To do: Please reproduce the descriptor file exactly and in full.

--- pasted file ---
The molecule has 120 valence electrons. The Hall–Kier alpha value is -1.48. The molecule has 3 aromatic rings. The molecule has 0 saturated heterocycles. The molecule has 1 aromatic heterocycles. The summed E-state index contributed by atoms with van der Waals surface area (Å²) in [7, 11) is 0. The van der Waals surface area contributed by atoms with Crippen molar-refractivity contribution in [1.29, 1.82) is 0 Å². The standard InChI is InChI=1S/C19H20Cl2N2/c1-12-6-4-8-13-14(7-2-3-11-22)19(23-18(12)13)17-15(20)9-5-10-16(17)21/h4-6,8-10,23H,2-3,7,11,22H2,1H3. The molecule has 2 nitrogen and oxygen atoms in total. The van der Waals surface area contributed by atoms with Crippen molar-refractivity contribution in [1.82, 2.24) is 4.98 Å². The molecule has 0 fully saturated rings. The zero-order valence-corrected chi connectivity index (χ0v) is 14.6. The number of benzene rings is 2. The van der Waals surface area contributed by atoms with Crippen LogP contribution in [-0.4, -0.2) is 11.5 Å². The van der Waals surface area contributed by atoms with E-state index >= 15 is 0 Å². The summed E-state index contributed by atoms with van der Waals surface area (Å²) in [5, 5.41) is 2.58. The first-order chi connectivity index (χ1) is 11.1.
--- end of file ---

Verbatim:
The molecule has 120 valence electrons. The Hall–Kier alpha value is -1.48. The molecule has 3 aromatic rings. The molecule has 0 saturated heterocycles. The molecule has 1 aromatic heterocycles. The summed E-state index contributed by atoms with van der Waals surface area (Å²) in [7, 11) is 0. The van der Waals surface area contributed by atoms with Crippen molar-refractivity contribution in [1.29, 1.82) is 0 Å². The standard InChI is InChI=1S/C19H20Cl2N2/c1-12-6-4-8-13-14(7-2-3-11-22)19(23-18(12)13)17-15(20)9-5-10-16(17)21/h4-6,8-10,23H,2-3,7,11,22H2,1H3. The molecule has 2 nitrogen and oxygen atoms in total. The van der Waals surface area contributed by atoms with Crippen molar-refractivity contribution in [1.82, 2.24) is 4.98 Å². The molecule has 0 fully saturated rings. The zero-order valence-corrected chi connectivity index (χ0v) is 14.6. The number of benzene rings is 2. The van der Waals surface area contributed by atoms with Crippen LogP contribution in [-0.4, -0.2) is 11.5 Å². The van der Waals surface area contributed by atoms with E-state index >= 15 is 0 Å². The summed E-state index contributed by atoms with van der Waals surface area (Å²) in [5, 5.41) is 2.58. The first-order chi connectivity index (χ1) is 11.1.